Diane Verona

Diane Verona

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True Crime Review


OK

As a director, Clint Eastwood has one of the sweetestdeals in Hollywood. He gets to make big budget films with no interferencefrom the suits at Warner Bros., the studio with which he has a relationship.

If Clint wants a long movie, he makes a long movie. IfClint wants to dedicate a whole scene to Clint playing apologetic regret,he dedicates a whole scene to it. As such his movies tend to be self-indulgent,and "True Crime" is definitely self-indulgent.

It's also peppered with glaring "yeah, right!"moments, like the scene in which a 23-year-old Oakland Tribune reportersuccumbs to the considerably aged and pickled Eastwood "charm."

Continue reading: True Crime Review

The Insider Review


Good

Leave it to "Heat" director Michael Mann to make a seat-gripping near-thriller about something as inherently dull as corporate whistle-blowing.

"The Insider" is a freely fictionalized retelling of the events that really got the ball rolling in the current attack on the tobacco industry: When a medical researcher for cigarette maker Brown and Williamson spills his guts to "60 Minutes," it puts CBS into in an ethical tailspin as lawyers come knocking with a broken confidentiality agreement in one hand and a lawsuit in the other.

I know what you're thinking: Yawn!

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Hamlet Review


Weak

There's a lot of intrusively leaden, urban-industrial style and distracting, pop-edited minutia masquerading as cleverness in writer-director Michael Almereyda's modern Manhattan "Hamlet."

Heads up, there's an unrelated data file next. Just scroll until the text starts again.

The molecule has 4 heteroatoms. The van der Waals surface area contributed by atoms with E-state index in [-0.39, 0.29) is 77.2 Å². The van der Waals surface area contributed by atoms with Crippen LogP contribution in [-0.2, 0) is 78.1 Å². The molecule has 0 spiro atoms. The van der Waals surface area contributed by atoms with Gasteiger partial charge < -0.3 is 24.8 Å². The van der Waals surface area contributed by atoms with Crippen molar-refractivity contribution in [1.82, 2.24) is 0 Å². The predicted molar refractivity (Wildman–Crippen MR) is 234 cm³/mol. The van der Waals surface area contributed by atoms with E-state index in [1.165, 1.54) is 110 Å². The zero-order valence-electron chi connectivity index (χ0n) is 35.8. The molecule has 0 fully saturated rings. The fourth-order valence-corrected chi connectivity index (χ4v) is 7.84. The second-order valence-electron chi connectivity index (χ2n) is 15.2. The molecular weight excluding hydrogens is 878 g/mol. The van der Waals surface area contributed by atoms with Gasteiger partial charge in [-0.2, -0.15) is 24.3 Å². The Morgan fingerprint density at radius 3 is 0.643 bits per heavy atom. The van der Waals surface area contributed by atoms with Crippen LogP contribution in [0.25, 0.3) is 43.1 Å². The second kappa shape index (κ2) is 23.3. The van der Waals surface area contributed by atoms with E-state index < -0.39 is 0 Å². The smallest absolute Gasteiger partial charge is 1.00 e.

Just the inordinate amount of blatant product placement -- apparently a misguided commentary on consumerism -- is by itself enough to obscure Shakespeare's profundity and passion in a virtual haze. Ophelia listens to Moviefone in one scene for absolutely no reason -- she's not even going to the movies -- and the "To be or not to be" soliloquy takes place in the action section of a Blockbuster store, for cryin' out loud. Why the director would do such a thing is so confounding that you'll tune out half the speech trying to figure it out. Certainly that isn't what he had in mind.

But while it's burdened by such shortcomings, this Y2K date-stamped take on the melancholy Dane -- appropriately played by Ethan Hawke as a brooding, film student heir to a business empire called the Denmark Corp. -- is nonetheless a mildly compelling visitation on the Bard's most complicated tragic hero.

Continue reading: Hamlet Review

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